Reflections on Panic!’s past and present

Signal Editor-in-Chief and confessed Panic! fanatic Caroline Russomanno dissects Panic! At the Disco’s new album, ‘Vices and Virtues,’ seen here. (AP Photo)

I wish I could say the album I was most excited for this year was “The King of Limbs” or something else equally impressive. And while I was excited for the elusive Radiohead to give us something more, I have to admit that I was much more excited for another album that came out less than a month later. Much, MUCH more excited.

One of my favorite bands of all time is Panic! At the Disco. I know. I’ve heard it before and I’m sure I’ll hear it again: Aren’t they emo? Are they even any good? Doesn’t Pete Wentz write everything for them?

The answers are maybe, hell yes and god no.

If we’re saying “emo” means emotional (the original definition of the overused and underappreciated term), then yes, they are rather emotional (as all good music should be). They are excellent, especially live, and Pete Wentz is too busy getting divorced to have anything to do with their new album.

And oh, how I both anticipated and feared this new album. When “Vices and Virtues” dropped on March 22, I listened with trepidation. A lot has changed since Panic!’s last album, “Pretty. Odd.” They’re down two band members. Former guitarist Ryan Ross and former bassist Jon Walker left the band in the summer of 2009 due to “creative differences.” Translation: Ross and Walker wanted to make another Beatles rip-off a la “Pretty. Odd.” and singer/guitarist Brendon Urie and drummer Spencer Smith didn’t want to.

Well, Ross and Walker walked (no pun intended) and formed the Young Veins and recorded “Take a Vacation” almost instantly. It was ’60s beach pop. Fine. Whatever floats your boat. But that was never supposed to be P!ATD.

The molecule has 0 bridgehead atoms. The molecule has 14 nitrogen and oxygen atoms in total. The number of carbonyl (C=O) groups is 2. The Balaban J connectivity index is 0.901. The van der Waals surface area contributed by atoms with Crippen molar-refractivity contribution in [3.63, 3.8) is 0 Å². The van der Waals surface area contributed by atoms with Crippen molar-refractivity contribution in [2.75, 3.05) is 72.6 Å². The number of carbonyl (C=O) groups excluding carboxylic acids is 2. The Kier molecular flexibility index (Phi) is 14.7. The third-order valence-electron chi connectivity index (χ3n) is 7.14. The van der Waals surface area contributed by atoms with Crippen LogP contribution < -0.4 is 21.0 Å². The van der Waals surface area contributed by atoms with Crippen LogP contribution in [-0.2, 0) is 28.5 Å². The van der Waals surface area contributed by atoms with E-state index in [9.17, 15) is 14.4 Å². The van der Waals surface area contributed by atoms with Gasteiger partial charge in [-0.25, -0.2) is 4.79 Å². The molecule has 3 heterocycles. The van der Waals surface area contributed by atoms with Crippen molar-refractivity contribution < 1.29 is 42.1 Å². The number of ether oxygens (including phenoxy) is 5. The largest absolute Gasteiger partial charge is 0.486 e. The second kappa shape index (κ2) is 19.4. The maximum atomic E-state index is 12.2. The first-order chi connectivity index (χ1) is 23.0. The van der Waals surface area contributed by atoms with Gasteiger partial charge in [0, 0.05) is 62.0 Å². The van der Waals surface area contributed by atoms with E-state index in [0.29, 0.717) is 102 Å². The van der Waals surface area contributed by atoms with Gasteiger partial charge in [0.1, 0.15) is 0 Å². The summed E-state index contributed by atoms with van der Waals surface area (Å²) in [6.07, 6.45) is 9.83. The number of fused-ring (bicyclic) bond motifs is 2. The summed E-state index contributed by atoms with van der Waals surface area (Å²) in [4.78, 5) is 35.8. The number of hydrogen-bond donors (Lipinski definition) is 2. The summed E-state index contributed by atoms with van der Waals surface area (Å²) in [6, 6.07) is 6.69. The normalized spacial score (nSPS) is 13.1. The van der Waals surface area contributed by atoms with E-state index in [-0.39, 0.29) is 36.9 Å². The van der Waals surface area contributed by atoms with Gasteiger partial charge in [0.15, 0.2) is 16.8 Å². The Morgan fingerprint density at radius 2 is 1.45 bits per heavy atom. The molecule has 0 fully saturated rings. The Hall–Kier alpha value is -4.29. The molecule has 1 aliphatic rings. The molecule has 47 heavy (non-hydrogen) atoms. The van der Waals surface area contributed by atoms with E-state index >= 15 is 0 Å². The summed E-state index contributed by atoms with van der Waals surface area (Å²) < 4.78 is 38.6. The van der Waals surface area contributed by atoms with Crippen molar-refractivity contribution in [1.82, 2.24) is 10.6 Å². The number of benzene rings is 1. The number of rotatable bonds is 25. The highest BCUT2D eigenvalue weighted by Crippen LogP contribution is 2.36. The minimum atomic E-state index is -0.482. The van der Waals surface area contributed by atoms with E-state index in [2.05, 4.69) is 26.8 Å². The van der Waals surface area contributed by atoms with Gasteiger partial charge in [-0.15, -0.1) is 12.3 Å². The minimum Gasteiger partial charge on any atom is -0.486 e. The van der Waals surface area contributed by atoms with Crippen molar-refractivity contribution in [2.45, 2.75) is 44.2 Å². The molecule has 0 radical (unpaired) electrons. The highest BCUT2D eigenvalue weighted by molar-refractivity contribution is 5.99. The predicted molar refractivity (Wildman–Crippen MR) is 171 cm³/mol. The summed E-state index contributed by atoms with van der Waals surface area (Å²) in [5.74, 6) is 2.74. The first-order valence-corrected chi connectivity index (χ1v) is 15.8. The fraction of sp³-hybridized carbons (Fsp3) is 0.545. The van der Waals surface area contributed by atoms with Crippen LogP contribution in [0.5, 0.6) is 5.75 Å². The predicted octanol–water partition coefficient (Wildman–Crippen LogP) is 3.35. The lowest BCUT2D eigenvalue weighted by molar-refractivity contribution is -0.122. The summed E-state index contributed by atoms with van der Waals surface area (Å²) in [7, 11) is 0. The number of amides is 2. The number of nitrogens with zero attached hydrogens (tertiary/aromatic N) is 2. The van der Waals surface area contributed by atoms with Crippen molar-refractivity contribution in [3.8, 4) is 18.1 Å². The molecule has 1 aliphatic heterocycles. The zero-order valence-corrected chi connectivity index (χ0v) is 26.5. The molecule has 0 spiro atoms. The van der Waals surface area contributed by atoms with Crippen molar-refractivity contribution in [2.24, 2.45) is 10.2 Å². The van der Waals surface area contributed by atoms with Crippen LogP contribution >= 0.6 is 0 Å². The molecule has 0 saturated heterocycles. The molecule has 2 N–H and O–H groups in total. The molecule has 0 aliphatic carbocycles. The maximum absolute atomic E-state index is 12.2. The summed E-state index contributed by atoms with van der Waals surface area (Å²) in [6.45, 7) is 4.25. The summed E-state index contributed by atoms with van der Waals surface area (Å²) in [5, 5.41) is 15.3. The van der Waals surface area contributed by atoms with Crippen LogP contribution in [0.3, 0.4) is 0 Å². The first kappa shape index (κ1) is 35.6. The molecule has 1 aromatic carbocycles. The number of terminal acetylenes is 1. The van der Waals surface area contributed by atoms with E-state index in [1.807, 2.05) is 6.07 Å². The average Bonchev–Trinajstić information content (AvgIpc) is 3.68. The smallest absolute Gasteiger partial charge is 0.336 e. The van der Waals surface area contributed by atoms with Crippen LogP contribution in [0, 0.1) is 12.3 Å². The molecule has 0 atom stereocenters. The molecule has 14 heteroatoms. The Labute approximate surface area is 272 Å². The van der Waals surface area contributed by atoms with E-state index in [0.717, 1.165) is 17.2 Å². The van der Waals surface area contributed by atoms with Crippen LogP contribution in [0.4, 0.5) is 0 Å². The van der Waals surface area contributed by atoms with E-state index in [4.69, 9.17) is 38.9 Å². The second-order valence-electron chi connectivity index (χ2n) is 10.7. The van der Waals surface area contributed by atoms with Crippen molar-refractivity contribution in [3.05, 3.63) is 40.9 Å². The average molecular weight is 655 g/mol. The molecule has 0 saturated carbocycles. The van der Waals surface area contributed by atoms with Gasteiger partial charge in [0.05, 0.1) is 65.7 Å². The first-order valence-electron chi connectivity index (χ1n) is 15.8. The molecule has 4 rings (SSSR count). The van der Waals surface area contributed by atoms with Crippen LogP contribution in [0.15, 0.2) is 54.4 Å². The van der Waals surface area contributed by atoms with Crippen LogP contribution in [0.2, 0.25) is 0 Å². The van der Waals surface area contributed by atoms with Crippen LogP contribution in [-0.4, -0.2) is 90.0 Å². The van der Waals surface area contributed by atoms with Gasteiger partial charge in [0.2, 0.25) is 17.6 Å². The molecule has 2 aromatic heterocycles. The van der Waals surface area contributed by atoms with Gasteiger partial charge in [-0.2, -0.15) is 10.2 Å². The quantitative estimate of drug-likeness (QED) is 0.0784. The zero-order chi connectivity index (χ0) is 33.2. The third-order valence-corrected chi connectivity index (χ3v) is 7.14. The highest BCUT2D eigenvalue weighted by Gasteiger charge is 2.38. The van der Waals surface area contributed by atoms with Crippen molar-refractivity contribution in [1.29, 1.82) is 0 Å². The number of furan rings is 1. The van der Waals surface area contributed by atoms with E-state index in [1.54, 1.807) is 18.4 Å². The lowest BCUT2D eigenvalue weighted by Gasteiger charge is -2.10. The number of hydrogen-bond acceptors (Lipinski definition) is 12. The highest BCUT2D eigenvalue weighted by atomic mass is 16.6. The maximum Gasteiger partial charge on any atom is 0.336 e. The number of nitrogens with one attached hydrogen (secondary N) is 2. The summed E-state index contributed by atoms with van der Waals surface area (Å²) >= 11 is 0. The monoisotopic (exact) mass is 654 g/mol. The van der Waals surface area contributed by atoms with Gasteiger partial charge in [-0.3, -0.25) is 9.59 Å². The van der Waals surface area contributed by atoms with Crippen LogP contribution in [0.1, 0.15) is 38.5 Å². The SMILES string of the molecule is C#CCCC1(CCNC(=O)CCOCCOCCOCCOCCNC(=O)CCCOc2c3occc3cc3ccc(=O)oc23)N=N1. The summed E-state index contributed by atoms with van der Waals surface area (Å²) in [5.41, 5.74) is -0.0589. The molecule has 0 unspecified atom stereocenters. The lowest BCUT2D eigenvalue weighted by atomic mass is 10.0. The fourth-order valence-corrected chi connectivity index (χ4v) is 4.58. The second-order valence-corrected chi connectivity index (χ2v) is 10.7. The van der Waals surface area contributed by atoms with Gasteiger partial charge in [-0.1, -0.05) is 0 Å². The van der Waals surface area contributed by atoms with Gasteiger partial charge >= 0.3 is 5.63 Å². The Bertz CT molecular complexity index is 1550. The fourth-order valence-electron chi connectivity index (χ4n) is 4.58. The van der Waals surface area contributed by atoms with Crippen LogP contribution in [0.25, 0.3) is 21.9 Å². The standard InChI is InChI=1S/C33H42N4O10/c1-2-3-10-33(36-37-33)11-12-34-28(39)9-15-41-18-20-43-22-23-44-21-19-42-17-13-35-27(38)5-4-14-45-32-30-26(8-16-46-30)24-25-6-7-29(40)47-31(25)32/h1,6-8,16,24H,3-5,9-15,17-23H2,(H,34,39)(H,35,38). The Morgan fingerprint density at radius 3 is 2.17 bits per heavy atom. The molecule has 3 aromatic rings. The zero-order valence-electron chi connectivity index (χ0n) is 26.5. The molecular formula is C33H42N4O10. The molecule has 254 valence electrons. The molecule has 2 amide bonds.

Urie and Smith took a lot longer. They made us wait. They made us sweat. They drove us absolutely insane (so, OK, maybe that was just me). They released 30-second song clips just to make us cry a little when it stopped. And then they finally released their 10-song album (mine also has four bonus songs — I highly recommend this version).

And it’s AWESOME. This is the album that should have followed 2006’s “A Fever You Can’t Sweat Out.” Unlike “Pretty. Odd.,” which sounds like the band got high and listened to a bunch of Beatles records, “Vices and Virtues” picks up where “Fever” left off. A slightly vaudevillian strain permeates the album, and it definitely speaks to the 2006 double platinum hit, especially the MTV VMA Video of the Year winner, “I Write Sins Not Tragedies.” The first single’s video off the new release, “The Ballad of Mona Lisa,” is filmed in the same church as the “Sins” video and seems to be a continuation. Urie makes his usual faces and shows his fearlessness when it comes to “acting.” He’s one of the most talented singers in music right now, and he plays practically every instrument.

“Ballad” is a good song. All of the songs on this album are good. Really good. But there are two that you should stop reading this article to go download right now: “Let’s Kill Tonight” and “Nearly Witches (Ever Since We Met).” “Let’s Kill Tonight” is a rollicking good time with a hard rock center and an awesome horror movie throwback.

And “Nearly Witches” has that vaudevillian charm with an irresistible chorus (that will get stuck in your head). Other winners are “Sarah Smiles” and “Ready to Go (Get Me Out of My Mind).

Panic! is awesome live (definitely one of the best live shows I’ve seen, and I’ve seen MANY). I can see this album being pretty kickass live, too. They’re on tour this summer. I’m unfortunately going to miss them, but that doesn’t mean you have to! Go! Buy this album and see their concert! You won’t be sorry! Panic! may have become a pop culture punch line, but after you give them a chance, you’ll be the one laughing at everyone who hasn’t.

Caroline Russomanno can be reached at russoma4@tcnj.edu